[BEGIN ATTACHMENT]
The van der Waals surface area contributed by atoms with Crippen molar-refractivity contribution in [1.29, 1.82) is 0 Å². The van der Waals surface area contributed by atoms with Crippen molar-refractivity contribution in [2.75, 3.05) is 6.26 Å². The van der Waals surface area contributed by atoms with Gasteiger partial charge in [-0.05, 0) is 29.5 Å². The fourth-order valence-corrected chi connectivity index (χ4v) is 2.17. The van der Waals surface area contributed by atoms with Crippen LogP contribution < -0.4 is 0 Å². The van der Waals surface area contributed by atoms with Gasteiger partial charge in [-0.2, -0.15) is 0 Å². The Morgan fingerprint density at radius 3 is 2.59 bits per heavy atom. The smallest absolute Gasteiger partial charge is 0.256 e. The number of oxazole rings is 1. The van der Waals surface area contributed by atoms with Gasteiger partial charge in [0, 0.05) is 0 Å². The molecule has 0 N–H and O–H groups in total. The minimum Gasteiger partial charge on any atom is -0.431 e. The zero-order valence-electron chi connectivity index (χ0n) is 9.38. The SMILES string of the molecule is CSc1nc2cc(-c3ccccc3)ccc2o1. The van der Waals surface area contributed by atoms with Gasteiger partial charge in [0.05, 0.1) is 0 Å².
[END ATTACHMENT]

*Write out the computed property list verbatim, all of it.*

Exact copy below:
The van der Waals surface area contributed by atoms with Crippen molar-refractivity contribution in [1.29, 1.82) is 0 Å². The van der Waals surface area contributed by atoms with Crippen molar-refractivity contribution in [2.75, 3.05) is 6.26 Å². The van der Waals surface area contributed by atoms with Gasteiger partial charge in [-0.05, 0) is 29.5 Å². The fourth-order valence-corrected chi connectivity index (χ4v) is 2.17. The van der Waals surface area contributed by atoms with Crippen LogP contribution < -0.4 is 0 Å². The van der Waals surface area contributed by atoms with Gasteiger partial charge in [-0.2, -0.15) is 0 Å². The Morgan fingerprint density at radius 3 is 2.59 bits per heavy atom. The smallest absolute Gasteiger partial charge is 0.256 e. The number of oxazole rings is 1. The van der Waals surface area contributed by atoms with Gasteiger partial charge in [0, 0.05) is 0 Å². The molecule has 0 N–H and O–H groups in total. The minimum Gasteiger partial charge on any atom is -0.431 e. The zero-order valence-electron chi connectivity index (χ0n) is 9.38. The SMILES string of the molecule is CSc1nc2cc(-c3ccccc3)ccc2o1. The van der Waals surface area contributed by atoms with Gasteiger partial charge in [0.05, 0.1) is 0 Å².